Record-breaking Martin Brothers grinning crab barred from export: The Department for Digital, Culture, Media & Sport (DCMS) is searching for a UK buyer to pay the asking price of £260,700 (the total price paid by the owner including VAT). On a recommendation from the Reviewing Committee on the Export of Works of Art and Objects of Cultural Interest (RCEWA) the crab has been temporarily prevented from export due to its “outstanding aesthetic importance and its significant interest for the study of late Victorian art pottery, the work of the Martin Brothers and of Robert Wallace Martin in particular”.

18.06.2019, The Antiques Trade Gazette: Record-breaking Martin Brothers grinning crab barred from export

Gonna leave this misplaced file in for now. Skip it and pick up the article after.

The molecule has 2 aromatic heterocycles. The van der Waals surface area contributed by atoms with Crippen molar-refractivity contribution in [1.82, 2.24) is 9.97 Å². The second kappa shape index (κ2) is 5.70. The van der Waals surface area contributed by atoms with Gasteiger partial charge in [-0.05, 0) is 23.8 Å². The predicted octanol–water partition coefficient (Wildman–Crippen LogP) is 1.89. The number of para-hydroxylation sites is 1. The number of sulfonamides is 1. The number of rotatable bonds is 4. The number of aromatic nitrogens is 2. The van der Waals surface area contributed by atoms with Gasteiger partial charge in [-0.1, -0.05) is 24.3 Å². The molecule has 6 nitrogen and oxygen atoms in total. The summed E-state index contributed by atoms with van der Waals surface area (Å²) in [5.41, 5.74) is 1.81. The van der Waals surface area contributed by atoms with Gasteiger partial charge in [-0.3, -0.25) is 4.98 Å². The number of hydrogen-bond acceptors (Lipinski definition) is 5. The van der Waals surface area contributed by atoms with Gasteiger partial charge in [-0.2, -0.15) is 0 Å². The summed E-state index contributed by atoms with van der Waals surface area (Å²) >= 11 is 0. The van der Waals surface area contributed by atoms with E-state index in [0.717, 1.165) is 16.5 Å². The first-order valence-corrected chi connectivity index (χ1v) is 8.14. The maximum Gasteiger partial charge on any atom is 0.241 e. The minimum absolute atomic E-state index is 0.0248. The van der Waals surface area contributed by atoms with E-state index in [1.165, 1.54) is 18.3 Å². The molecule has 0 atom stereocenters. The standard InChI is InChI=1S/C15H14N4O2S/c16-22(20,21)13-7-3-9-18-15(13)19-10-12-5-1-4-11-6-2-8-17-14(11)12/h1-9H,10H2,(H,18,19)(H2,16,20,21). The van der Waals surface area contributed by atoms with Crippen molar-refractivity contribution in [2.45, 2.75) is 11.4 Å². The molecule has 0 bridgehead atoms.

‘They didn’t look old enough’: who filled a French art gallery with fakes?: The Terrus affair represents a new kind of art crime, driven by what one French radio station has called “low-cost fakes”. As it has become harder for forgers to penetrate the top tiers of a global art market saturated with counterfeits – a figure of as many as 50% is often cited – they are thought to have turned to lesser works. Prior to the scandal, a genuine Terrus was not exorbitant, selling for up to €6,000. 15.06.2019, The Guardian: ‘They didn’t look old enough’: who filled a French art gallery with fakes?

United States

U.S. judge rejects Greece bid to dismiss Sotheby’s lawsuit over bronze horse: A U.S. judge last Friday rejected Greece’s effort to dismiss an unusual lawsuit in which Sotheby’s and the owners of an ancient Greek bronze horse sued the country, seeking court permission to put the statue on the auction block.

21.06.2019, Reuters: U.S. judge rejects Greece bid to dismiss Sotheby’s lawsuit over bronze horse